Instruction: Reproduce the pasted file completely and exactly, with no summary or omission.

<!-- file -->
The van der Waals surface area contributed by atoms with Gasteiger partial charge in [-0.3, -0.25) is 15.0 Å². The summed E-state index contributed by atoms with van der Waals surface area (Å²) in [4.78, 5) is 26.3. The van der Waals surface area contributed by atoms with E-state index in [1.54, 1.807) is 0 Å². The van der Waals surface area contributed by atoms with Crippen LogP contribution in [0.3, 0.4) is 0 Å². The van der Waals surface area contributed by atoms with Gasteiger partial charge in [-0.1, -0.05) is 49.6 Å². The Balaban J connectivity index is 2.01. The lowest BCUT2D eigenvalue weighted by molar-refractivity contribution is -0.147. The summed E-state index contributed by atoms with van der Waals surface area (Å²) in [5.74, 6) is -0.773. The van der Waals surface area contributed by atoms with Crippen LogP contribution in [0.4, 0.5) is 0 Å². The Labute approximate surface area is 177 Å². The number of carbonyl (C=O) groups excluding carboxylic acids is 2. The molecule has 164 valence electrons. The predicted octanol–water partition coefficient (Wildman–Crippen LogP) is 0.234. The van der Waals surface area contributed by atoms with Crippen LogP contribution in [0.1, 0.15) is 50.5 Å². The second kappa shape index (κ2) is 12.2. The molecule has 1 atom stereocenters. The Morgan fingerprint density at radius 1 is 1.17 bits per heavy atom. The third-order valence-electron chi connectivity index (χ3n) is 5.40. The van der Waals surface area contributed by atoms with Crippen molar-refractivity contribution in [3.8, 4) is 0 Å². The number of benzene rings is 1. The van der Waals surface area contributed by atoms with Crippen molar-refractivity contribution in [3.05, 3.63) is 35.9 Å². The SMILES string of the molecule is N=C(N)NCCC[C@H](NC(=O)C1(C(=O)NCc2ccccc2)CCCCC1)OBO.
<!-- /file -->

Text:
The van der Waals surface area contributed by atoms with Gasteiger partial charge in [-0.3, -0.25) is 15.0 Å². The summed E-state index contributed by atoms with van der Waals surface area (Å²) in [4.78, 5) is 26.3. The van der Waals surface area contributed by atoms with E-state index in [1.54, 1.807) is 0 Å². The van der Waals surface area contributed by atoms with Crippen LogP contribution in [0.3, 0.4) is 0 Å². The van der Waals surface area contributed by atoms with Gasteiger partial charge in [-0.1, -0.05) is 49.6 Å². The Balaban J connectivity index is 2.01. The lowest BCUT2D eigenvalue weighted by molar-refractivity contribution is -0.147. The summed E-state index contributed by atoms with van der Waals surface area (Å²) in [5.74, 6) is -0.773. The van der Waals surface area contributed by atoms with Crippen LogP contribution in [0.4, 0.5) is 0 Å². The Labute approximate surface area is 177 Å². The number of carbonyl (C=O) groups excluding carboxylic acids is 2. The molecule has 164 valence electrons. The predicted octanol–water partition coefficient (Wildman–Crippen LogP) is 0.234. The van der Waals surface area contributed by atoms with Crippen LogP contribution in [0.1, 0.15) is 50.5 Å². The second kappa shape index (κ2) is 12.2. The molecule has 1 atom stereocenters. The Morgan fingerprint density at radius 1 is 1.17 bits per heavy atom. The third-order valence-electron chi connectivity index (χ3n) is 5.40. The van der Waals surface area contributed by atoms with Crippen molar-refractivity contribution in [3.8, 4) is 0 Å². The number of benzene rings is 1. The van der Waals surface area contributed by atoms with Crippen molar-refractivity contribution in [3.05, 3.63) is 35.9 Å². The SMILES string of the molecule is N=C(N)NCCC[C@H](NC(=O)C1(C(=O)NCc2ccccc2)CCCCC1)OBO.